This parashah quiz is provided by special arrangement with the Pardes Institute of Jewish Studies. To learn more, visit www.pardes.org.il.
2. At the Seder, how many times do we wash our hands?
3. Describe in detail what the Bible legislates should happen on the 10th of Nisan.
4. What was done with the lamb or goat that was selected on the 10th?
5. There are only two positive mitzvot whose punishment–should one fail to observe them–is spiritual excision from the Jewish people. What are these mitzvot?
6. By what time must the seder meal be completed?
7. Hametz is the Hebrew technical term for a leavened product derived from any one of five basic types of food grain. What are these five grains?
8. In addition to the five grains mentioned above, Ashkenazic Jews also do not eat five other foods or their derivatives. What are they?
9. Although women are generally not obliged to fulfill positive time-bound commandments according to traditional halakhah, on seder night they are required to drink the four cups of wine. Why?
10. In the six week period preceding Passover, there are five special Shabbatot which more or less serve as a countdown to Passover. What are they?
11. Matzah is often described as the bread of what?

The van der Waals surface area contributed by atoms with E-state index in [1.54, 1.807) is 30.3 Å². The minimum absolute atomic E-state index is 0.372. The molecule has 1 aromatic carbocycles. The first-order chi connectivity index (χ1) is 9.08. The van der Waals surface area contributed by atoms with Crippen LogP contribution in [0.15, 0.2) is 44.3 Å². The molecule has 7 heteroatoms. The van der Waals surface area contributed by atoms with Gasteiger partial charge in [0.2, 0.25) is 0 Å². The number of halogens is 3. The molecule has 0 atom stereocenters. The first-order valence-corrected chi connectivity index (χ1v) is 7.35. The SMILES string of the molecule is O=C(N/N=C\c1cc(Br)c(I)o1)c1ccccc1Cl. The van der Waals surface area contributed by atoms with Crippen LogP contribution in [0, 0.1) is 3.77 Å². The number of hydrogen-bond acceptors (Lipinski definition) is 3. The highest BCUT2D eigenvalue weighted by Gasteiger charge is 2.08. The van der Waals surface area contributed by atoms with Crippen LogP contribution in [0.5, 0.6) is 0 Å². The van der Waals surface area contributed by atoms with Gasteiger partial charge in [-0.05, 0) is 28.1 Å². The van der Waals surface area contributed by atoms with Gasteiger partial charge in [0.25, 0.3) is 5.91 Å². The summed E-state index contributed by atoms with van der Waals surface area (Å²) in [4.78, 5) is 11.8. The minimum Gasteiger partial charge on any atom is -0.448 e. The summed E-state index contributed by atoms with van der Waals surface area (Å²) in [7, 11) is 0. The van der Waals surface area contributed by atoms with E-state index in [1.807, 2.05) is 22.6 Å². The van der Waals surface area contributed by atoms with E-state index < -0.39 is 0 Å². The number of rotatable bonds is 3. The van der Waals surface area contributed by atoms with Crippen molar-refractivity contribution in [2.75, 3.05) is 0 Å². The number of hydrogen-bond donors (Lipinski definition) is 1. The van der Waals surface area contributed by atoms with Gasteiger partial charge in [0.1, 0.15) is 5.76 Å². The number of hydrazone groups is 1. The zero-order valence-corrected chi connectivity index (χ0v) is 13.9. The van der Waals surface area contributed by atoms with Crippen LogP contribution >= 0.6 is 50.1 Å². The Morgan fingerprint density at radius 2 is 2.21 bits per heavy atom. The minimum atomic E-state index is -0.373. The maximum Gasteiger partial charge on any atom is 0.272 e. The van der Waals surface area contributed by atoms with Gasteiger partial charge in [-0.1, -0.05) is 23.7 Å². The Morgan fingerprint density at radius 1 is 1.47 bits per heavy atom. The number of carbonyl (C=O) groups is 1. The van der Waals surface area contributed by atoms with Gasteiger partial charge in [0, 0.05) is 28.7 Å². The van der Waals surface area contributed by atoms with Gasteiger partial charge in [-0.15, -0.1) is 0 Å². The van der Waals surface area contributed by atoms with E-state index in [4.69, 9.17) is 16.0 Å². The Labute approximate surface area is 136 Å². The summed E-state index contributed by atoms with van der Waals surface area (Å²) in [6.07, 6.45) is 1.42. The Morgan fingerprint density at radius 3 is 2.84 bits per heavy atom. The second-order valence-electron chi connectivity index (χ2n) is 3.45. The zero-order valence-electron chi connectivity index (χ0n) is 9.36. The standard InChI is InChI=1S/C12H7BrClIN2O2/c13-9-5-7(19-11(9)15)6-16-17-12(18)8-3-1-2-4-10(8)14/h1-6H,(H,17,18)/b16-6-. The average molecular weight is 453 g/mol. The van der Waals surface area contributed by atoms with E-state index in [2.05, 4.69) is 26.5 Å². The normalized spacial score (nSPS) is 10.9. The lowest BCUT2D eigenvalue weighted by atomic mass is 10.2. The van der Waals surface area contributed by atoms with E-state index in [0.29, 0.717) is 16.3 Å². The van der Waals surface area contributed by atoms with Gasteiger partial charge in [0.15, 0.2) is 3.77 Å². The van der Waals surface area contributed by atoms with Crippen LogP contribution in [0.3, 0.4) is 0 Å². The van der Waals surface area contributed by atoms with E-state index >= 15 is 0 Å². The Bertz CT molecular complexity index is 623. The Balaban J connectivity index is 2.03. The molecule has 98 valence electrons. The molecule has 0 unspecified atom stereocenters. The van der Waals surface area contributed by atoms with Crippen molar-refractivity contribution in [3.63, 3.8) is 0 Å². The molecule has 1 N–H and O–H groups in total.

1. We count the Omer before Havdalah.
2. We wash our hands three times during the seder.
3. On the 10th of Nisan, every household was to designate a lamb, for the Paschal offering. If the household was too small to consume the whole lamb before morning, they should go in with a neighbor (Ex. 12:2-4).
4. It was kept until the 14th and then killed at dusk (Ex. 12:6).
6. The seder meal must be completed by 38 minutes after midnight.
7. The five types of grain are wheat, oats, barley, spelt, and rye.
8. Ashkenazic Jews also don’t eat rice, corn, peanuts, peas, and beans.
9. Women are included in the mitzvah to drink four cups of wine because of the tradition that states that “because of the actions of righteous women, we were delivered from Egypt.”
11. Matzah has been described as both the bread of affliction, and the bread of freedom.
Pronounced: MITZ-vuh or meetz-VAH, Origin: Hebrew, commandment, also used to mean good deed.
Pronounced: SAY-der, Origin: Hebrew, literally “order”; usually used to describe the ceremonial meal and telling of the Passover story on the first two nights of Passover. (In Israel, Jews have a seder only on the first night of Passover.)
Pronounced: shuh-BAHT or shah-BAHT, Origin: Hebrew, the Sabbath, from sundown Friday to sundown Saturday.